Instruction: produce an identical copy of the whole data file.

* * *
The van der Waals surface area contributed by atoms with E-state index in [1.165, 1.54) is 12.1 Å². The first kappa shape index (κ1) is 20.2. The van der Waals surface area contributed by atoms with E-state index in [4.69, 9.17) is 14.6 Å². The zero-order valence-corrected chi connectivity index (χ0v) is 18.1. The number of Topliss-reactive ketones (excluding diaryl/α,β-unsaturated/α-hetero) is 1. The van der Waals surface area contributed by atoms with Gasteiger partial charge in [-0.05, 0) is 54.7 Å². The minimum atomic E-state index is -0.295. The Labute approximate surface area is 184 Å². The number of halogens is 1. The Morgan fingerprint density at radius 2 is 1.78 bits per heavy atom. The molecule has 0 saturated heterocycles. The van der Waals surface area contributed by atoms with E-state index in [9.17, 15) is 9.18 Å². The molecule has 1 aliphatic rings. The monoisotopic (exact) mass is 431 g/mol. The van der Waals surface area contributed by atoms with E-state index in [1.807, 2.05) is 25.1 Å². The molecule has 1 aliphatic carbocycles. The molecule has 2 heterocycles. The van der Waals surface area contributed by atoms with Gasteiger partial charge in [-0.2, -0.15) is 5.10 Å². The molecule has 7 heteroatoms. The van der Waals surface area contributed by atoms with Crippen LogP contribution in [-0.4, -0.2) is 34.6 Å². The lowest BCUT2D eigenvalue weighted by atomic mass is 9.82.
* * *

The van der Waals surface area contributed by atoms with E-state index in [1.165, 1.54) is 12.1 Å². The first kappa shape index (κ1) is 20.2. The van der Waals surface area contributed by atoms with E-state index in [4.69, 9.17) is 14.6 Å². The zero-order valence-corrected chi connectivity index (χ0v) is 18.1. The number of Topliss-reactive ketones (excluding diaryl/α,β-unsaturated/α-hetero) is 1. The van der Waals surface area contributed by atoms with Gasteiger partial charge in [-0.05, 0) is 54.7 Å². The minimum atomic E-state index is -0.295. The Labute approximate surface area is 184 Å². The number of halogens is 1. The Morgan fingerprint density at radius 2 is 1.78 bits per heavy atom. The molecule has 0 saturated heterocycles. The van der Waals surface area contributed by atoms with E-state index in [9.17, 15) is 9.18 Å². The molecule has 1 aliphatic rings. The monoisotopic (exact) mass is 431 g/mol. The van der Waals surface area contributed by atoms with E-state index in [1.807, 2.05) is 25.1 Å². The molecule has 1 aliphatic carbocycles. The molecule has 2 heterocycles. The van der Waals surface area contributed by atoms with Gasteiger partial charge in [-0.2, -0.15) is 5.10 Å². The molecule has 7 heteroatoms. The van der Waals surface area contributed by atoms with Crippen LogP contribution in [-0.4, -0.2) is 34.6 Å². The lowest BCUT2D eigenvalue weighted by atomic mass is 9.82.